Racial discrimination and prejudice are painful realities and are increasingly recognized as harmful to the health of adults and children.
These stressful experiences also appear to be transmitted from mother to child during pregnancy, altering the strength of infants’ brain circuits, according to a new study by researchers at Columbia, Yale and Children’s Hospital Los Angeles.
The study found similar brain changes in infants whose mothers experienced stress from adapting to a new culture during pregnancy.
“A key hypothesis would be that the connectivity changes we see could reduce one’s ability to regulate one’s emotions and increase one’s risk for mental health disorders,” says lead study author Marisa Spann, PhD, Herbert Irving Associate Professor in Medical Psychology in the Department of Psychiatry at Columbia University Vagelos College of Physicians and Surgeons.
“Whether the connectivity differences we found lead to long-term mental health outcomes in children remains to be seen. Our team and others in the field still have an opportunity to test this.”
Previous research by Spann and colleagues has documented the impact of various forms of prenatal distress — depression, stress and anxiety — on the infant’s brain. “We work with vulnerable and underrepresented populations, and experiencing stigma and discrimination is very common,” says Spann. “This naturally led to discussions about the impact of other stressors, such as discrimination and acculturation, on the infant brain.”
In the new study, researchers analyzed data collected from 165 young, mostly Hispanic women who had participated in a previous study on teenage pregnancy, stress and diet by co-authors Catherine Monk, PhD, and Bradley Peterson, MD . Data included self-reported measures of discrimination and acculturation, along with measures of general stress, childhood trauma, depression, and socioeconomic status.
An analysis of the data showed that stress from discrimination and acculturation was separate and distinct from other types of stress and may have unique effects on the brain.
To look for these unique effects, the researchers compared mothers’ discrimination and acculturation stress with the strength of their infants’ brain circuits, as measured by MRI scans. This analysis of 38 mother-infant pairs showed that infants of mothers who experienced discrimination generally had weaker connections between their amygdala and prefrontal cortex, and infants of mothers who experienced focal anxiety had stronger connections between the amygdala and another brain region that it is called fusiform.
The amygdala is a brain region associated with emotional processing that is altered in many mood disorders. It can also be involved in ethnic and racial processing, such as face differentiation.
“The amygdala is very sensitive to other types of prenatal stress,” says Spann, “and our new findings suggest that experience of discrimination and acculturation also affects amygdala circuitry, possibly across generations.”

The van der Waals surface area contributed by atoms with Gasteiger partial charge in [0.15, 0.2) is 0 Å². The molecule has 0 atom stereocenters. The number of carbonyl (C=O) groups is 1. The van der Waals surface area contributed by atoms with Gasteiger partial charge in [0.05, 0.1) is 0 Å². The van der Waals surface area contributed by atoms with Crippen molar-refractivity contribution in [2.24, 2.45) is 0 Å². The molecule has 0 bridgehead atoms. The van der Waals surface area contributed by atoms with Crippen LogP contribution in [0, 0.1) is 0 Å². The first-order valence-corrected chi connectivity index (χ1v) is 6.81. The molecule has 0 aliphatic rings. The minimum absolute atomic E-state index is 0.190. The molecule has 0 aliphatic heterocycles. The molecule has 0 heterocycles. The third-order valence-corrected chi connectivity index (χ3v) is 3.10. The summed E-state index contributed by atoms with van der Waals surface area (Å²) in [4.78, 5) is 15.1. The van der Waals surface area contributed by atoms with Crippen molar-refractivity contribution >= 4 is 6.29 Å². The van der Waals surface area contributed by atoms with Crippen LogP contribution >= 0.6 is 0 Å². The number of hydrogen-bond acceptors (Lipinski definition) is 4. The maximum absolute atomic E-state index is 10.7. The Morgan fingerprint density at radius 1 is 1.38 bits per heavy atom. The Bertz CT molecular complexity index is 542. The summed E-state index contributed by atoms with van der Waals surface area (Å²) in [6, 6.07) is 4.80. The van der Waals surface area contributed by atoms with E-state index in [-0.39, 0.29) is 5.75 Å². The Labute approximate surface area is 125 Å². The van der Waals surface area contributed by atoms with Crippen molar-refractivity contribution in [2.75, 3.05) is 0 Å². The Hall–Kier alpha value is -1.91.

The message, Spann says, is that “how we behave and interact with people matters, especially during pregnancy — a critical time when we can see the far-reaching effects on children.”
Spann adds that more research is needed to explore the biological mechanisms that transmit the experiences of adversity from parents to offspring, as well as the long-term impact of these findings. She is currently leading a study — funded by the Community Participatory Research Program of Columbia’s Irving Institute for Clinical and Translational Research and in collaboration with the Northern Manhattan Perinatal Partnership — to examine the relationship between maternal experiences of discrimination and cultural stress in development of their infant racial processing.
The new research was supported by the National Institute of Mental Health (grants K24MH127381, R01MH126133, and R01MH117983). the National Center for Advancing Translational Sciences (TL1TR001875); the National Institute of Health and Lung and Blood Diseases (R25HL096260); the BEST-DP: Biostatistics & Epidemiology Diversity Summer Training Program. Eunice Kennedy Shriver National Institute for Child Health and Human Development (K23HD092589); and an Irving Scholar Award from the Irving Institute for Clinical and Translational Research at Columbia University.
Catherine Monk and Bradley Peterson provided data from a previous study, which was supported by a grant from the National Institute of Mental Health (R01MH093677).
Catherine Monk, PhD, is the Diana Vagelos Professor of Women’s Mental Health in the Department of Obstetrics & Gynecology at Columbia University Vagelos College of Physicians and Surgeons and directs the department’s Center on the Transition to Parenthood. She is also a professor of Medical Psychology in the Department of Psychiatry.
The authors declare no competing interests.